Metrography, by Benedikt Groß & Bertrand Clerc:
the geographical structure of transportation networks are often reshaped to provide users with more understandable transit maps. These distortions have a major influence on people’s perception of a city’s geography, to the point they get stored mentally and become the collective representation of the real world’s geography.
‘Metrography’ attempts to explore this phenomenon using the most famous of transit maps: the London Tube Map.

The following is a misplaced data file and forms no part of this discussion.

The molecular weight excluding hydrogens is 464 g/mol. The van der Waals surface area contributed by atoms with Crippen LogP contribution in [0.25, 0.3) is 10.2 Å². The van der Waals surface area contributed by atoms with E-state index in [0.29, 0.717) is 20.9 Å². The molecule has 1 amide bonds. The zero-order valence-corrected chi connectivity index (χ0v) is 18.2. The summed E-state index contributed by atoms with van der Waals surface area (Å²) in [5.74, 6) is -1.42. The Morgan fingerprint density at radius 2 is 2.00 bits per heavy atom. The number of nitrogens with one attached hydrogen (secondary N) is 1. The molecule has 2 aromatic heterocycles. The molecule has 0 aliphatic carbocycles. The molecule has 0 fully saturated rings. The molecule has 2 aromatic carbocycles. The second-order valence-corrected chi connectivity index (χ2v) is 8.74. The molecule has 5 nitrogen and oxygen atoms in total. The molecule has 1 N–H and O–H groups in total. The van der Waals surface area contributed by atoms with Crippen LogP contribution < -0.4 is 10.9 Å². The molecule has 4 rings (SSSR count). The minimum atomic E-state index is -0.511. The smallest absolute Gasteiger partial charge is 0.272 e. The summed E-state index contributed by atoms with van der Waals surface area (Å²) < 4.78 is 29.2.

There’s a 150cm x 100cm lambda print, as well as a slippy-map interactive version, and videos of the deformation.
See also Matt Webb, in 2009:
Consider a true map of London. Now consider crumpling this map so that it’s all scrunched up, but a top down view is the same as the tube map, but on a different scale. Leaving aside whether this transform is possible, this yields what we’re after. As long as the crumpled true map only bends on a station (ie no peaks or trough on a line between nearest stations), then we could say 0% colour intensity was at the lowest point of the crumpled map and 100% was at the top, and show this on the tube map. Task achieved.